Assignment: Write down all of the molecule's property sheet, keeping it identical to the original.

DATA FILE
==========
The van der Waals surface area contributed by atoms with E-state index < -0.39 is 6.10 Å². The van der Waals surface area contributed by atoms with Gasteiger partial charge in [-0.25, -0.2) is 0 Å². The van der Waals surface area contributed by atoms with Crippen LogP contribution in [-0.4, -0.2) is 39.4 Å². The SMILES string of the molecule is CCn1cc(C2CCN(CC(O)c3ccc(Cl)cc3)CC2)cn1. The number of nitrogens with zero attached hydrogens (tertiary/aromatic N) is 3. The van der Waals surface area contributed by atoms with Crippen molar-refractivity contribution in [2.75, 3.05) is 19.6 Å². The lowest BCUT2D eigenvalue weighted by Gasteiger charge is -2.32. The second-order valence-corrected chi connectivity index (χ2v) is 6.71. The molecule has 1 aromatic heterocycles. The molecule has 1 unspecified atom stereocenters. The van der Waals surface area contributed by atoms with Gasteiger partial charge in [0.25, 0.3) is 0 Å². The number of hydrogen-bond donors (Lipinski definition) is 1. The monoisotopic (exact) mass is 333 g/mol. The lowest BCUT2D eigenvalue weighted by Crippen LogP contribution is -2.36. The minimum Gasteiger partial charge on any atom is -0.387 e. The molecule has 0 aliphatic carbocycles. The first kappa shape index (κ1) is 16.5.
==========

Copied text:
The van der Waals surface area contributed by atoms with E-state index < -0.39 is 6.10 Å². The van der Waals surface area contributed by atoms with Gasteiger partial charge in [-0.25, -0.2) is 0 Å². The van der Waals surface area contributed by atoms with Crippen LogP contribution in [-0.4, -0.2) is 39.4 Å². The SMILES string of the molecule is CCn1cc(C2CCN(CC(O)c3ccc(Cl)cc3)CC2)cn1. The number of nitrogens with zero attached hydrogens (tertiary/aromatic N) is 3. The van der Waals surface area contributed by atoms with Crippen molar-refractivity contribution in [2.75, 3.05) is 19.6 Å². The lowest BCUT2D eigenvalue weighted by Gasteiger charge is -2.32. The second-order valence-corrected chi connectivity index (χ2v) is 6.71. The molecule has 1 aromatic heterocycles. The molecule has 1 unspecified atom stereocenters. The van der Waals surface area contributed by atoms with Gasteiger partial charge in [0.25, 0.3) is 0 Å². The number of hydrogen-bond donors (Lipinski definition) is 1. The monoisotopic (exact) mass is 333 g/mol. The lowest BCUT2D eigenvalue weighted by Crippen LogP contribution is -2.36. The minimum Gasteiger partial charge on any atom is -0.387 e. The molecule has 0 aliphatic carbocycles. The first kappa shape index (κ1) is 16.5.